I also had the headache of trying to troll through a big C++ library yesterday trying to understand something. Ugh, it's like reading through a whole C application written using pre-processor macros, one for every case imaginable but few actually ever realised. Apparently this is a desirable thing in C++. But yeah, abstraction isn't really about hiding so much detail you can't work out what something is doing without intimately knowing everything about it; that's pretty much the opposite. And those compile times. And those error messages. With all that i'm suprised how much work the language and compiler still forces on the developer, and yet it is trivial to write incorrect code. But I digress, I had enough of that yesterday.
I did have another idea for the string matcher either this morning or yesterday which I finally just remembered and tried: just truncate the maximum hash bucket length to some fixed maximum. It drops the match rate (particularly for popular symbols) and thus the compression rate but it drastically improves run-time speed and worst-case behaviour. Saves some memory too. Ok I guess everyone else does this already but I tried to get by without it; but alas could not. Because i'm using a bucket-based hash table i've got some more options on how i deal with it; i don't just have to throw them away.
Actually the way i implemented it I think it has some interesting side-effects together with the new delta format; common prefixes are updated more often and this more likely to be close by or in the exact-address table so the address compression works better. Initially I tried replacing a random record with the new entry: this is usually a good idea for mathematical reasons "I recognise but don't completely understand", but generating the random numbers proved to be too expensive for short files. So I just have a rolling index shared across all records which is super-cheap and should be relatively random in a local sense and merely practical in all others.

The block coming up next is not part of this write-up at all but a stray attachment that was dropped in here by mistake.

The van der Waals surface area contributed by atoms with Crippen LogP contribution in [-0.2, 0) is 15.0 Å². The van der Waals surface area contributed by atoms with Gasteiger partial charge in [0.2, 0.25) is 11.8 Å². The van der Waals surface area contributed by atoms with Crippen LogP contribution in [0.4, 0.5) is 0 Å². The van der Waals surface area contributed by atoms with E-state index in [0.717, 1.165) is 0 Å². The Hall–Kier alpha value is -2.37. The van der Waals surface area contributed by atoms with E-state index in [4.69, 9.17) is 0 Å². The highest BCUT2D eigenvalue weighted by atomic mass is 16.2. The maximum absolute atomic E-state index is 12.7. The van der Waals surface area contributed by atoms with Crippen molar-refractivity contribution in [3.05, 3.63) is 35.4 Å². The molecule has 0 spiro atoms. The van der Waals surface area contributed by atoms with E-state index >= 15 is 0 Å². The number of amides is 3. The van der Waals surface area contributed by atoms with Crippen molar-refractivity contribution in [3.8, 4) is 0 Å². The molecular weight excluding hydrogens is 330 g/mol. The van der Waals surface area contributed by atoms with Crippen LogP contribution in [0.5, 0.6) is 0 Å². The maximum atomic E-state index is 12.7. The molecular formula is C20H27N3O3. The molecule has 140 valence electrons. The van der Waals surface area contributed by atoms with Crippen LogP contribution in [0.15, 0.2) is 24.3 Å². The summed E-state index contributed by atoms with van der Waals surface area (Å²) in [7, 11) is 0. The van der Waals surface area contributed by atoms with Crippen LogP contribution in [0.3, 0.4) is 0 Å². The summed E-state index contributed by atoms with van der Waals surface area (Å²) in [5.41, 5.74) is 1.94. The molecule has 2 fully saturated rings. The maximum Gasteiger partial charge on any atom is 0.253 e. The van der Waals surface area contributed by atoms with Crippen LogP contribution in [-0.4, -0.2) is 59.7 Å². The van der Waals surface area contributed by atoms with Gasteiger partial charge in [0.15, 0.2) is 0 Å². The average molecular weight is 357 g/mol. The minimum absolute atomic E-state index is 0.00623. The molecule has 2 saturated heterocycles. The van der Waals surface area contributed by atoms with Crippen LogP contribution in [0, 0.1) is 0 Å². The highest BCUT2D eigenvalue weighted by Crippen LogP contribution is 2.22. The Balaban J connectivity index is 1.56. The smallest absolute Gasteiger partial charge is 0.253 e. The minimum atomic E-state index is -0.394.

So here's some variations and times for my two current format encoders on the kjv text - on the smaller files it doesn't make much difference. The limit is (2^n - 1) because i store the chain length/insertion point in the first index and i double the size each time i grow it. I included one result when using random replacement: as suggested it does improve the compression - even if only very slightly! Here the cost is somewhat hidden by the string compares. The dez home page has the benchmarks of the other software i've tried; they are not even remotely close in terms of output size even related to the fastest and "worst" below.
dez-1 dez-2* dez-1 dez-2
3 0.232623 0.319473 2596997 1970223
7 0.334969 0.433130 2328817 1831470
15 0.429424 0.521525 2157175 1757288
15 (random) 0.572432 0.666268 2156093 1756776
31 0.545488 0.626991 2028280 1702969
63 0.732696 0.822705 1934709 1659212
unlimited 9.724143 9.853381 1731250 1539501
empty string to KJV bible "delta" encode
* actually i'm going to just call dez-2 `dez-1'.
The unlimited case is a bit (well 70%!) faster than previous because I added a small optimisation to the string length matcher: it first checks to see if the next character after the current best length is a match, if not it doesn't bother scanning the rest of the string at all. But still, whether 10s or 17s, it's still pretty shit (the main issue with this text is it is indented, so 25K+ substrings begin with newline+several spaces and they all end up in the same hash bucket).
For a given limit both format encoders are being fed an identical list of edits, which shows just how much better the second format is and why the first will vanish next time I do a code-drop.
So I came up with a couple more ideas to try ... actually they all pretty much amounted to nothing but here is a small update anyway. See the notes on the home page.
Some things I tried and discarded: incrementally chaining the hash table (avoiding the realloc+copy); inlining the hash function; calculating all hashes of source and target at the start; doing the same in parallel. Most of them amounted to no gain although the parallel hashing helped quite a bit in some cases but not often enough to be worth the memory required.
Thus this is mostly a post about the expanded homepage where i added a bit detail and more benchmarks.
I was a bit surprised with the memory use compared to the "competition" because dez amounts to a full exhaustive search, albeit index assisted, whereas the others do not.
Copyright (C) 2018 Michael Zucchi, All Rights Reserved.Powered by gcc & me!